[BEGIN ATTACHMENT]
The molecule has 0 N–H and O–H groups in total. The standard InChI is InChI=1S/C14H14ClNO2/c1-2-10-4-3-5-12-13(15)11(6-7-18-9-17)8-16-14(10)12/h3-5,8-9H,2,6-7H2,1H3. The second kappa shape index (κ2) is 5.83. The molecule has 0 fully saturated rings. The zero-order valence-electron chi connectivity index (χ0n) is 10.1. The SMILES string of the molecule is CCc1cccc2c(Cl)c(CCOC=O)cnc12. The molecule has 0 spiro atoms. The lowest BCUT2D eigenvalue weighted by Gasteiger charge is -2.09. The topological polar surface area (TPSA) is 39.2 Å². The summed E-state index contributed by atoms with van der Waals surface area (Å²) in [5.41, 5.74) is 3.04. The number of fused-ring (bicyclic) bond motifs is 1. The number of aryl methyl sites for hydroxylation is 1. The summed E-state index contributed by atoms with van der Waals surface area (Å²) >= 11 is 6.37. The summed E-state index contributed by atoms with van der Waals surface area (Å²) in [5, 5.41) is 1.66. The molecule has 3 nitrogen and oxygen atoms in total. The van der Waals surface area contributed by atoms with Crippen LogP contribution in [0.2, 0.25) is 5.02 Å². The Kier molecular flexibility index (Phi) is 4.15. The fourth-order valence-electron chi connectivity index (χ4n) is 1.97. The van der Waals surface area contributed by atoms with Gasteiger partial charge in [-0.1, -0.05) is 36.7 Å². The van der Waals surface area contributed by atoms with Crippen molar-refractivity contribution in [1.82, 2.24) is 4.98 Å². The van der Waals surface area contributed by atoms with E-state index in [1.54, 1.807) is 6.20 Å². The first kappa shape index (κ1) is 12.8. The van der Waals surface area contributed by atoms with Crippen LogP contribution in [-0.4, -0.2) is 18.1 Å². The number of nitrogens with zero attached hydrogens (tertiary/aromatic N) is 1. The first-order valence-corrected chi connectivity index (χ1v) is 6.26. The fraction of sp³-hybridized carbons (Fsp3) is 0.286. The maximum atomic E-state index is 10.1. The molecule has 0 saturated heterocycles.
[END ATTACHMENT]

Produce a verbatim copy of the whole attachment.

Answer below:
The molecule has 0 N–H and O–H groups in total. The standard InChI is InChI=1S/C14H14ClNO2/c1-2-10-4-3-5-12-13(15)11(6-7-18-9-17)8-16-14(10)12/h3-5,8-9H,2,6-7H2,1H3. The second kappa shape index (κ2) is 5.83. The molecule has 0 fully saturated rings. The zero-order valence-electron chi connectivity index (χ0n) is 10.1. The SMILES string of the molecule is CCc1cccc2c(Cl)c(CCOC=O)cnc12. The molecule has 0 spiro atoms. The lowest BCUT2D eigenvalue weighted by Gasteiger charge is -2.09. The topological polar surface area (TPSA) is 39.2 Å². The summed E-state index contributed by atoms with van der Waals surface area (Å²) in [5.41, 5.74) is 3.04. The number of fused-ring (bicyclic) bond motifs is 1. The number of aryl methyl sites for hydroxylation is 1. The summed E-state index contributed by atoms with van der Waals surface area (Å²) >= 11 is 6.37. The summed E-state index contributed by atoms with van der Waals surface area (Å²) in [5, 5.41) is 1.66. The molecule has 3 nitrogen and oxygen atoms in total. The van der Waals surface area contributed by atoms with Crippen LogP contribution in [0.2, 0.25) is 5.02 Å². The Kier molecular flexibility index (Phi) is 4.15. The fourth-order valence-electron chi connectivity index (χ4n) is 1.97. The van der Waals surface area contributed by atoms with Gasteiger partial charge in [-0.1, -0.05) is 36.7 Å². The van der Waals surface area contributed by atoms with Crippen molar-refractivity contribution in [1.82, 2.24) is 4.98 Å². The van der Waals surface area contributed by atoms with E-state index in [1.54, 1.807) is 6.20 Å². The first kappa shape index (κ1) is 12.8. The van der Waals surface area contributed by atoms with Crippen LogP contribution in [-0.4, -0.2) is 18.1 Å². The number of nitrogens with zero attached hydrogens (tertiary/aromatic N) is 1. The first-order valence-corrected chi connectivity index (χ1v) is 6.26. The fraction of sp³-hybridized carbons (Fsp3) is 0.286. The maximum atomic E-state index is 10.1. The molecule has 0 saturated heterocycles.